Friday, October 09, 2015
Back in 2009, attorney Roberta Kaplan agreed to represent Edith Windsor, a former computer programmer whose wife of 44 years had recently died, and although they had married legally in Canada, their union was not recognized in the United States, leaving Windsor owing thousands of dollars in estate taxes as the sole heir to her late wife’s holdings. When the case went to court, Roberta’s oral arguments before the justices, led to the landmark decision in which the Court held that restricting U.S. federal interpretation of "marriage" and "spouse" to apply only to heterosexual unions, by Section 3 of the Defense of Marriage Act (DOMA), is unconstitutional under the Due Process Clause of the Fifth Amendment. This decision not only opened the door for many other victories in the fight for LGBT equality but it directly paved the way for the Court’s decision in June that confirmed a Constitutional right to marry for all Americans regardless of sexual orientation or gender identity. Roberta joins me today in studio to discuss her new book Then Comes Marriage: United States v. Windsor and the Defeat of DOMA which offers an intimate account of that victory for equality. You can also follow Roberta on twitter.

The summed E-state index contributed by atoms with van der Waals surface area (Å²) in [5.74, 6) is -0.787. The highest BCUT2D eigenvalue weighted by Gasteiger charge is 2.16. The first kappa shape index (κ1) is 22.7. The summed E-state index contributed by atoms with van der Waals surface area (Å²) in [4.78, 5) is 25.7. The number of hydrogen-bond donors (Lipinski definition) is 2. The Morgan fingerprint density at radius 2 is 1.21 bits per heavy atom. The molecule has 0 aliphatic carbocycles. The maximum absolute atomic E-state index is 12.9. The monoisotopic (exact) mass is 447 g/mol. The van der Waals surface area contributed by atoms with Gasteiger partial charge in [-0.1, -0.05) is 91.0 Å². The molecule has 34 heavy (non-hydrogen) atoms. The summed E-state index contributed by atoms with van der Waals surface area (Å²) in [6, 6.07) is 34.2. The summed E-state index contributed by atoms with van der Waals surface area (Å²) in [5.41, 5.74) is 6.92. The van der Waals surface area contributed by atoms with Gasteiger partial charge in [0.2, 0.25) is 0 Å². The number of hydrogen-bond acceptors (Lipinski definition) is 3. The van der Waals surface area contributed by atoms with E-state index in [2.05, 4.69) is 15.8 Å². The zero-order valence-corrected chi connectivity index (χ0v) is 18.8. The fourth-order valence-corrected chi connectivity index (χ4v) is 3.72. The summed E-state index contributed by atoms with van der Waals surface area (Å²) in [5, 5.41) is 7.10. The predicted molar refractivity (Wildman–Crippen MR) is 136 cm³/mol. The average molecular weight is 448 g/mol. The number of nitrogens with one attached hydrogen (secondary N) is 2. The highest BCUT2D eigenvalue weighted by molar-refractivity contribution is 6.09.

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Posted by Signorile at 2:45 PM